Northern Ireland forecast to be poorest performing UK region in 2019

Northern Ireland’s economic growth has been the slowest in all UK regions throughout 2018 and will remain at the bottom of the table for next year, according to the latest report from PwC.

The weak overall performance is unsurprising given the particularly difficult Q1 period which led at the time to warnings of a recession. Although Q2 showed improved growth, the prediction for 2019 from the UK Economic Outlook (UKEO) suggests Northern Ireland will remain the poorest performing of the 12 UK regions.

Today’s UKEO reflects the findings of the Demos-PwC Good Growth for Cities 2018 index which found that for the third consecutive year Belfast dropped down in the league of the UK’s 42 leading cities: now in 32nd place compared to 30th in 2017, 25th in 2016 and 5th in 2015.

The total economic growth of 0.8 per cent to date this year fell below even pessimistic predictions in March, when it was estimated growth would reach 1 per cent. Average UK growth was 1.3 per cent, with the fastest growing of the 12 regions being the South East of England at 1.6 per cent, Scotland at 1.5 per cent, London at 1.4 per cent.  

The best performing region in 2019 is predicted to the South East, where growth will reach 1.9 per cent with average UK growth at 1.6 per cent. Northern Ireland is forecast to increase to 1.3 per cent next year, an improvement but still trailing the average. Despite the easing of austerity in the Budget, the risk related to Brexit uncertainty is likely to be exerting a greater negative influence on business investment in Northern Ireland relative to the UK average.

Based on PwC’s main scenario for 2018-19, UK economic growth will average below 2% per annum in both of the first two decades of the 21st century. This period of sub-2% growth is the weakest since the end of the Second World War. The UK is not alone in suffering a drop in economic growth. G7 average growth is also projected to be below 2 per cent in the current decade.

PwC Northern Ireland chair Paul Terrington said:

 “With little change at Stormont and continued uncertainty surrounding the Brexit issue, it is up to businesses to ensure that Northern Ireland can meet its economic potential.

 “Across Northern Ireland, unemployment has fallen to record levels but this has not been reflected in either productivity or the creation of new high-value jobs across the breadth of the economy. Financial and business services are growing fast but face constraints on skills availability, and our level of economic inactivity remains the highest in the UK.

“The key is having a realistic understanding of the modern workforce. Investing in on-the-job skills training, applying flexible working initiatives to support older experienced workers to return to the jobs market and introducing innovative education programmes in conjunction with colleges and universities are a handful of ways in which employers can make a difference.”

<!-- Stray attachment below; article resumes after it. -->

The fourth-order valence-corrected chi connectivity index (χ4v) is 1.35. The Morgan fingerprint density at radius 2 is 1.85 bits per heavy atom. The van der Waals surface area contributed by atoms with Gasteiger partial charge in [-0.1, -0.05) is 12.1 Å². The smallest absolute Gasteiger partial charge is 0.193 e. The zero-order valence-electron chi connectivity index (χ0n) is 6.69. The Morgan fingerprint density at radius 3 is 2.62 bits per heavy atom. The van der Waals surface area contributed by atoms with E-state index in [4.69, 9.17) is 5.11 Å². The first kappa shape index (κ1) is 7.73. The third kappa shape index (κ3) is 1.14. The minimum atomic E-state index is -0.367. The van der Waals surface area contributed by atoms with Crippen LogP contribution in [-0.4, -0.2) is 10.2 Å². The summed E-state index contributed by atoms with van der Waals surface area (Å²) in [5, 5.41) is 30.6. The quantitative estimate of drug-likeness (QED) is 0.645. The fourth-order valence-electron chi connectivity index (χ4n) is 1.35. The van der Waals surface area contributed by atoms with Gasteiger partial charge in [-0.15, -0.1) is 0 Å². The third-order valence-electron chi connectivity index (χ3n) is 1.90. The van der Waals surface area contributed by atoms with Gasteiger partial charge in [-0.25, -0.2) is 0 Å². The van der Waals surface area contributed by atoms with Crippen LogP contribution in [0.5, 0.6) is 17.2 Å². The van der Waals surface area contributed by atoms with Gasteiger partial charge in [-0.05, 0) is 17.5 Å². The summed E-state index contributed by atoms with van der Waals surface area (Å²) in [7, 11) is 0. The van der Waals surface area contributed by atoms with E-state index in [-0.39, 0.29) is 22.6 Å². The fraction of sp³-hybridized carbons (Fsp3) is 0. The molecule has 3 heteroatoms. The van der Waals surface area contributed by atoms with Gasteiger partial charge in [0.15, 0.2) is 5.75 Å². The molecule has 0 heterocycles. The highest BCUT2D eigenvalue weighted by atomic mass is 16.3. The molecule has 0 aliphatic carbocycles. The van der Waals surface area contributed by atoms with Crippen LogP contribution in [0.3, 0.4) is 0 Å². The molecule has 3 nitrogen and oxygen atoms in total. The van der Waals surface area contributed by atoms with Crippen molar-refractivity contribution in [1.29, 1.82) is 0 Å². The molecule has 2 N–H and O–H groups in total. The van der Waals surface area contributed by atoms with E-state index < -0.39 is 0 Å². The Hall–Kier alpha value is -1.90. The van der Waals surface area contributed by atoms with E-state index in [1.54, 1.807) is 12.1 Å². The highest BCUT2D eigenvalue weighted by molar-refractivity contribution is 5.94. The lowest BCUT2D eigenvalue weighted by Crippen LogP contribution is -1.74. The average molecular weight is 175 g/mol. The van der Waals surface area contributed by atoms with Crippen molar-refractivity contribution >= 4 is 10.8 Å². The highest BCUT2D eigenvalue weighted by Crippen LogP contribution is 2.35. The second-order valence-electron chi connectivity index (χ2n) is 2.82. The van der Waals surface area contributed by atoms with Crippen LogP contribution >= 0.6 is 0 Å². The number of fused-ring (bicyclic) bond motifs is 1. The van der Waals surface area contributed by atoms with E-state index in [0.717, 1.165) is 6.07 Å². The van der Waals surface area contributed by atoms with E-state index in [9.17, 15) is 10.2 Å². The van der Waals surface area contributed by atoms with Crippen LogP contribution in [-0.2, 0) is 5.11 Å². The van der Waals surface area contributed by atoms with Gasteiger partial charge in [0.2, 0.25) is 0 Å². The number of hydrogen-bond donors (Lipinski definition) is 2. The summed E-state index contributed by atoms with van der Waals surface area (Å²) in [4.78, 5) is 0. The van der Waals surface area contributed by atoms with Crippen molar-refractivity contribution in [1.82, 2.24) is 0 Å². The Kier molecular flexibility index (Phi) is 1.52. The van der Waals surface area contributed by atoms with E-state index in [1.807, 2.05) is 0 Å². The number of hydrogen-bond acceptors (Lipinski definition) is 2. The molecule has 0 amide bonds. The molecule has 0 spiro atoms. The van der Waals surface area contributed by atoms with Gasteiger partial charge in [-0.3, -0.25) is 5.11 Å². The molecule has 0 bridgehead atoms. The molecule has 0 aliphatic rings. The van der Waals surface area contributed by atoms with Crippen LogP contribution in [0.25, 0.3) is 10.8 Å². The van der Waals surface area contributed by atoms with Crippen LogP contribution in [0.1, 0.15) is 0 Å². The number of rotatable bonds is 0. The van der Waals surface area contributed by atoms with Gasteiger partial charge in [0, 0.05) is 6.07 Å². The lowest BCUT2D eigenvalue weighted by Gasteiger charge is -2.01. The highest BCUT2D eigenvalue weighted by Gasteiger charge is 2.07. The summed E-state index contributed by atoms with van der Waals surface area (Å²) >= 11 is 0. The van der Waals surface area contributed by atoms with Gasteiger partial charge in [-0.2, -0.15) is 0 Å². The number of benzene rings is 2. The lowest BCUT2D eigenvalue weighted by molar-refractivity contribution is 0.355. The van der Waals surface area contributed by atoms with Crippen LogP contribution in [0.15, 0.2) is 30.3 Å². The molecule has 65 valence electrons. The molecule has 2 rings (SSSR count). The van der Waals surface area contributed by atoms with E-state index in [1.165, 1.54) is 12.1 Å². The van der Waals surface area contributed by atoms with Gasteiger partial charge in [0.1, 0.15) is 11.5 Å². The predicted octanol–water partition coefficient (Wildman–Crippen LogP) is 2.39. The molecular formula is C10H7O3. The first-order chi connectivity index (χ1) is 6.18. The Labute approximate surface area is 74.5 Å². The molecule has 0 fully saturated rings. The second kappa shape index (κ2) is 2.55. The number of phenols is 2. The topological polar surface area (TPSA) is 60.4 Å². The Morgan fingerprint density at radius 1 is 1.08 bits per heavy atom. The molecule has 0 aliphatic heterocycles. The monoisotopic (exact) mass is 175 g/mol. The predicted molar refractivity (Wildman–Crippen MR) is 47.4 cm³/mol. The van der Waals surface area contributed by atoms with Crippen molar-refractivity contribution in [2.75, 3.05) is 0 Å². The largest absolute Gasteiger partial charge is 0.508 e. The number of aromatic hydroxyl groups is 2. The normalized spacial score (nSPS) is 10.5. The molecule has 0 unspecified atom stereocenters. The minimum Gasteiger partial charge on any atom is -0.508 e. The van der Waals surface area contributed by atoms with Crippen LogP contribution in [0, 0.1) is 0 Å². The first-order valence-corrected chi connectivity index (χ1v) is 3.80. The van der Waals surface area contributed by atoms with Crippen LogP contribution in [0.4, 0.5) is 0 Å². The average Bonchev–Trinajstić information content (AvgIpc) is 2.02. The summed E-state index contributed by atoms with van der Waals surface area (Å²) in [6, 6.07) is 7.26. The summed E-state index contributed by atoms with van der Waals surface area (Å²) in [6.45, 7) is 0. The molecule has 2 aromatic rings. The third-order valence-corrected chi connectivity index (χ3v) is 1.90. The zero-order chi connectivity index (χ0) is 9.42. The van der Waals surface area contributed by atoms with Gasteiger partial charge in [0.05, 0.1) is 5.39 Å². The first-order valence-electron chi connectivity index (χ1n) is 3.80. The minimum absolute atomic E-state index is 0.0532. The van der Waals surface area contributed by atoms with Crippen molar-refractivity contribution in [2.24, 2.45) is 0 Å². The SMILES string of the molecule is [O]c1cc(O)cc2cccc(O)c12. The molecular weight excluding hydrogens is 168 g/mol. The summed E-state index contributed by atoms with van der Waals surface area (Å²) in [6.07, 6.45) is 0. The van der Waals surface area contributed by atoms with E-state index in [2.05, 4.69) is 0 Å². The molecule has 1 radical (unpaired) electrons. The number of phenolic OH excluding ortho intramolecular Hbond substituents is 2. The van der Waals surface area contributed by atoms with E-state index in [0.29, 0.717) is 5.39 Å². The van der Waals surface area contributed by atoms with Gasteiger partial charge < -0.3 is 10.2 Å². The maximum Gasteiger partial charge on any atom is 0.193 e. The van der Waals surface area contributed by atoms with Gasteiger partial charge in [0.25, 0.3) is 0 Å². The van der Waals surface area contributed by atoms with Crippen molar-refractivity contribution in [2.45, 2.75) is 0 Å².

The UKEO warns that UK debt is as a per cent of GDP is predicted to rise to match the levels seen during the financial crisis within the next five years – assuming a smooth Brexit transition. The total debt stock is projected to reach £6.7 trillion by 2023, rising from £5.1 trillion in 2017.

The analysis shows that while the government is likely to continue to reduce the size of its debt relative to GDP over the next five years, households and companies are both expected to borrow at a faster rate than economic growth. The net effect will be a gradual rise in the economy’s total debt-to-GDP ratio from 252 per cent in 2017 to just under 260 per cent in 2023.

Combining this with data from the Financial Conduct Authority is a cause for concern in Northern Ireland, commented Paul Terrington:

“Northern Ireland’s appetite for debt is a risk. We have higher levels of personal debt than any other part of the UK, with adults owing on average almost £4000. Those who have ‘problem debt’ are typically those with low incomes, who rely on credit to purchase essential items. These are the households who are especially vulnerable to rate increases, and moving beyond 2019, there is cause for concern here.

“We expect the Bank of England will raise its base rate to 2% by 2023. Although recent evidence shows Northern Ireland experienced the largest increase in weekly earnings out of all 12 regions (4.2 per cent compared to UK average 3.5 per cent), we have found that 60% of low income households that are challenged in repaying debts, find themselves in this situation more often because of higher repayment costs than falling incomes.

“There are ways in which rising debt levels can be mitigated, such as improving awareness around managing household finances and ensuring there are policies and regulations in place to prevent unsafe levels of lending.  Government and employers both have an important role to play.”


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